Fungible Insights

Jazz on the fringe, even when it hopes to end up in the middle

Pick Hits

FME
Cuts
Okka Disk

What makes Free Music Ensemble Ken Vandermark’s best pure improv showcase is how conducive bassist Nate McBride and drummer Paal Nilssen-Love are to his basic style—rough, rock hard, punkish. That may not have been the idea when he named the group to honor Germany’s avant-noise FMP label, but this is a band that could have been designed to kick out the jams. Still, most cuts do have soft parts—clarinet with minimal accompaniment, McBride often arco—and these cohere like never before. A

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SHEILA JORDAN + CAMERON BROWN
Celebration
High Note

She grew up in a coal town, fled to the city, chased Bird, and caught his piano player. George Russell asked her to sing a song in 1962, and she would have been unforgettable for that alone. It was another decade before she worked steadily, but she waltzed away with the album on Roswell Rudd’s Flexible Flyer—long my favorite jazz album. At 76 she threw this birthday party, with just bassist Brown behind her. It’s an uncharacteristically loose and happy set, strung together from medleys with generous scat and patter, sometimes ad-libbed into the music. Makes me think she’s the only real jazz singer left—the only one worth chasing, anyhow. A MINUS


URI CAINE/BEDROCK
Shelf-Life
Winter & Winter

One problem with '70s fusion is that when pianists like Herbie Hancock and Chick Corea went electric they gave off an air of slumming. That's not an issue with younger players weaned on funk, disco, and hip-hop—electronics for them are an invitation to have fun. Matthew Shipp and George Colligan are good examples, but Uri Caine—surprisingly for a guy with whole albums of Schumann and Mahler in his closet—tops them all. He got it right on the first Bedrock album: Zach Danziger's beats come first, then Tim Lefebvre's grooves, and anything he does on synth just elaborates. This one goes further, adding a guest horn here and there, even a couple of vocals, but never losing track of first principles—which for him closes with a straight Philly soul classic. A MINUS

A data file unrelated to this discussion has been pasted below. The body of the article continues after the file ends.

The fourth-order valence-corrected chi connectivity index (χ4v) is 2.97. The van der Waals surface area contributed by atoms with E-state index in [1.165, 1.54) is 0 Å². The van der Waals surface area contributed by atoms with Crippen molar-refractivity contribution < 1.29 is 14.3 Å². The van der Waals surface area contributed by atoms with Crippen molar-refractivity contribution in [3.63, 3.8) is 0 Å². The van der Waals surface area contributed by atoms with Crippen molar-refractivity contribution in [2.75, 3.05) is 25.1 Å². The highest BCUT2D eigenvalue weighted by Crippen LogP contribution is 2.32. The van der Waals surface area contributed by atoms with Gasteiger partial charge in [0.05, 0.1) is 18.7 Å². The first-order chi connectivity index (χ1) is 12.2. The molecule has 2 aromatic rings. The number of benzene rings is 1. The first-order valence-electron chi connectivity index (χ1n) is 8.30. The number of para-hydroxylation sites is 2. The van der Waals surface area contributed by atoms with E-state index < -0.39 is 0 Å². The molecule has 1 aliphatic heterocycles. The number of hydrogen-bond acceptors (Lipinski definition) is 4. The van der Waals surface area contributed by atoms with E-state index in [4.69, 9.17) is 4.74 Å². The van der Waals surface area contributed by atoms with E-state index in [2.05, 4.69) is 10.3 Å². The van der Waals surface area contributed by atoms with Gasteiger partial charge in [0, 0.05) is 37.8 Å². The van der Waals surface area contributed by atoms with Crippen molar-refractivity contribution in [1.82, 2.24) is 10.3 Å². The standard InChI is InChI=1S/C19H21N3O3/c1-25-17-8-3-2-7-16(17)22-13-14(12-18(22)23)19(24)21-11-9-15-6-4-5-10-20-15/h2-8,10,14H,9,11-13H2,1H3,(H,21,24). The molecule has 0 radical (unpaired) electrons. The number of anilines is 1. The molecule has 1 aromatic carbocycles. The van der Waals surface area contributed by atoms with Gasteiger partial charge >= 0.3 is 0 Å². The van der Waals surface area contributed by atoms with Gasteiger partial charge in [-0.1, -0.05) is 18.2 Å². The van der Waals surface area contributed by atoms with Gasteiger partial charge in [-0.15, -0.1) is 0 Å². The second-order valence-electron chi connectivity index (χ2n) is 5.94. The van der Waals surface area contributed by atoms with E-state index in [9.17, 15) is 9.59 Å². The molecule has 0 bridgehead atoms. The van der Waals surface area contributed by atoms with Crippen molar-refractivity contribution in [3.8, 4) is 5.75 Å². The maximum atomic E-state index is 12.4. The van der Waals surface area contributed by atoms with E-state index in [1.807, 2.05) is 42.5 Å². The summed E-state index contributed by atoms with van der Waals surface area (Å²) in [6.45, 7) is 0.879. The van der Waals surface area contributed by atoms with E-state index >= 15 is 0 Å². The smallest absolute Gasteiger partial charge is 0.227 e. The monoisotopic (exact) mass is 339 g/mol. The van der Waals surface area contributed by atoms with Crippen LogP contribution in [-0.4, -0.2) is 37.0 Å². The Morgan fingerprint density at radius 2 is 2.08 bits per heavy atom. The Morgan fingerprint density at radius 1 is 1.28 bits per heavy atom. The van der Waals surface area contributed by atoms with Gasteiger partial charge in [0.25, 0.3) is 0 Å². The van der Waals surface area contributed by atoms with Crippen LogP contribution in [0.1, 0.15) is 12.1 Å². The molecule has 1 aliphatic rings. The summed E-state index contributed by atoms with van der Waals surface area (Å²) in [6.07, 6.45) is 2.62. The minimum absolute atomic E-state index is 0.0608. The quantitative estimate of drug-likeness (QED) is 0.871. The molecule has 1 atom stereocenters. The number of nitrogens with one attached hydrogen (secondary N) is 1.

PETER EPSTEIN/BRAD SHEPIK/MATT KILMER
Lingua Franca
Songlines

All three have interests in the world's many musics—there are subtle Indian, Balkan, and West African spices here—but all three are homegrown and play conventional instruments. Shepik's guitars intertwine with Kilmer's percussion. Epstein's alto or soprano sax floats above, as if charming snakes. A MINUS

RICH HALLEY TRIO
Mountains and Plains
Louie

The desolate, rugged landscapes in the cover snapshots are a fitting analogue to the deliberate articulation of Halley's tenor sax in this bare-bones trio. Based in Oregon and trained as a field biologist, with previous records about Saxophone Animals and Coyotes in the City, Halley obviously comes at free jazz from far afield. And he's collaborated with Dave Storrs and Clyde Reed for so long that they get the balance just right. A MINUS

ARTHUR KELL QUARTET
Traveller
Fresh Sound New Talent

Jordi Pujol named his label for an ad touting the "fresh sounds" of West Coast jazz in the '50s, but his search for nueva cool has focused on New York and Barcelona. The New Talent series produces a steady stream of Honorable Mention wannabes—tight, cleverly arranged, tepid little albums with much to admire and little to get excited about. This one is exemplary, with Kell's bass firmly anchoring his tunes, while Steve Cardenas's expansive guitar lines and Gorka Benitez's golden-toned tenor sax flesh them out. A MINUS

STEVE LACY/JOËLLE LÉANDRE
One More Time
Leo

The grand master of the soprano sax ended his long residency in Europe with a series of "farewell concerts" in 2002, made all the more final by his death last year. A box is promised, but this duo with bassist Léandre got carved out first. She's worth concentrating on, proving that the bass is a sonic tool kit of amazing breadth. But focus inevitably drifts to Lacy in an intimate performance that is both typical and exemplary. One to remember him by. A MINUS

HILARY NOBLE & REBECCA CLINE
Enclave
Zoho

Good students. Noble studied sax with George Garzone and Yusef Lateef, but he also did extra credit in Afro-Cuban percussion, and he puts both to use here. Cline picked up her piano from Joanne Brackeen and Chucho Valdés, and she delivers the whole package—she's impossible to ignore, even in the background. Whereas most Latin jazz gravitates toward siesta, leave it to a couple of Yanks to shake things up. A MINUS

TRIPTYCH MYTH
The Beautiful
AUM Fidelity

Another case where an album title has become the group name for a second album, giving reclusive pianist Cooper-Moore a bit of cover. He reminds me of Horace Tapscott—not as fast, but as dense and exacting, if anything more sensitive to the other two panels of his group, bassist Tom Abbs and drummer Chad Taylor. They play the way freedom is supposed to work—untethered but aware and complementary. A MINUS

ASSIF TSAHAR/COOPER-MOORE/HAMID DRAKE
Lost Brother
Hopscotch

Cooper-Moore emerges as a double threat: no piano, just homemade toys. His ashimba slips in between Drake's frame drums for stretches of pan-African groove, with Tsahar's bass clarinet gently tooting along. But when Cooper-Moore cranks up the twang of his one-stringed diddley bow, Tsahar switches to tenor sax and his usual Aylerisms lurch into overdrive, a style we might as well call avant-honk. A MINUS

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